If you want to know how much a congressional bill is going to cost, you take it to the Congressional Budget Office to figure it out. If you want to know the climate effects, there’s nothing similar — until now, Ben writes.

🗞️Driving the news: Resources for the Future (RFF), a respected nonpartisan think tank, just launched the Carbon Scoring Project.

  • It will “provide policymakers with quantitative and qualitative climate information about their bills, reported in a standardized and accessible format.”

Why it matters: This kind of inside baseball has real-world consequences. More, faster and transparent analysis about how bills would affect U.S. progress toward its climate goals is needed, backers say.

  • And emissions are influenced by a lot more than legislation explicitly about energy or climate.
  • Farm, highway and transportation, defense and many other policies are in the mix.

How it works: The RFF team will estimate various bills’ effects on greenhouse gases, consumer prices, equity, power generation, and more.

  • The first step is creating a baseline, using analysis of the new climate law, to compare new legislation against. They’ll begin with climate bills and then branch out.
  • “We expect future scores to be dependent on interest from lawmakers and the broader needs of the policymaking community,” Kevin Rennert, who directs RFF’s federal climate policy work, said via email.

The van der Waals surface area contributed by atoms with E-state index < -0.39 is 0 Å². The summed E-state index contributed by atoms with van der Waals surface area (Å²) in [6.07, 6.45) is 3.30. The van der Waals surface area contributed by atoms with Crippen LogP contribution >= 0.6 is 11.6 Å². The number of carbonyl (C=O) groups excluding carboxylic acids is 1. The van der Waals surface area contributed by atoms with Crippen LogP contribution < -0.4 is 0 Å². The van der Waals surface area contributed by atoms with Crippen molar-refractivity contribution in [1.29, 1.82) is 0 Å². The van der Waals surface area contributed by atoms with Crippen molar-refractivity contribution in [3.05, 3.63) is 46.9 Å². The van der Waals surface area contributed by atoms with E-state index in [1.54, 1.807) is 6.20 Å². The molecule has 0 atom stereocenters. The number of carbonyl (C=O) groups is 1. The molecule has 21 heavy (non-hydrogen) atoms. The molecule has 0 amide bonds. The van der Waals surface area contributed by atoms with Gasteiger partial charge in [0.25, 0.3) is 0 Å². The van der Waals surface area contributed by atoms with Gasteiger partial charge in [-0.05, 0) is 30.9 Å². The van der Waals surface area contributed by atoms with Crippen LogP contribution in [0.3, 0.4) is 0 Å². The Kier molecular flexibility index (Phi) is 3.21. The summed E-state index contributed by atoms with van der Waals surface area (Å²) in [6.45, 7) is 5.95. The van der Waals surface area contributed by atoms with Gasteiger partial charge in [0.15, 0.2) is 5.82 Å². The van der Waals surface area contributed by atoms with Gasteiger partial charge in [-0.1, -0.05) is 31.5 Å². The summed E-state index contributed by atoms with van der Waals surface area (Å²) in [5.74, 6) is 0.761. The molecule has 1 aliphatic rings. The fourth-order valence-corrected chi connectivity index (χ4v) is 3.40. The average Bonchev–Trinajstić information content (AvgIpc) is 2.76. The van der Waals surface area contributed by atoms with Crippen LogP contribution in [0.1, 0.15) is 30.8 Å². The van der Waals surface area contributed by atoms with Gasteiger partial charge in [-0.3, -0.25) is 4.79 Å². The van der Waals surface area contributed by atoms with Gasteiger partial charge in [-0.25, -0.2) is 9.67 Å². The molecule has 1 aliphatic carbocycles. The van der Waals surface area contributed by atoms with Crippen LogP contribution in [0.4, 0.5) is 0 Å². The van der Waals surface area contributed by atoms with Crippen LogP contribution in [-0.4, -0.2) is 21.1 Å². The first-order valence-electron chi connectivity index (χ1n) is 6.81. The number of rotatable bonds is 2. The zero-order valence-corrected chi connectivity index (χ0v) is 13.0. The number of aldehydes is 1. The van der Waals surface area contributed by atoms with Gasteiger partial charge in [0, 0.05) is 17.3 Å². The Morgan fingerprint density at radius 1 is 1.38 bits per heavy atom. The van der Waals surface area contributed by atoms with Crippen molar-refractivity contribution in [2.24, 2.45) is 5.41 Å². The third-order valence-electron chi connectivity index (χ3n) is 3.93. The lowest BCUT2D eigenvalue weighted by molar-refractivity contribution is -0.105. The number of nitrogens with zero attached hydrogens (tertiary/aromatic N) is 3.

🔭 Zoom out: To be clear, there’s hardly an information vacuum now. RFF itself has long been modeling legislation.

  • More broadly, various companies and groups — some with an advocacy bent one way or the other, some not — perform climate analyses of major bills.

Yes, but: Backers of carbon scores, an idea batted around in wonk circles for a while, say there are gaps and limitations and that a standardized system is needed.

  • 2022 Brookings Institution post notes the current “assortment of models” use a patchwork of assumptions and create “challenges for communication and consistency.”

The intrigue: Those Brookings analysts say a nonpartisan and independent federal entity should take a leading role in scoring the climate impacts of legislation.

The Congressional Budget Office would be a “logical landing place.”

Rennert said the RFF project is a test bed. “We’re looking to demonstrate what it could look like for the government to have that capacity in-house and use it systematically in a standardized way.”

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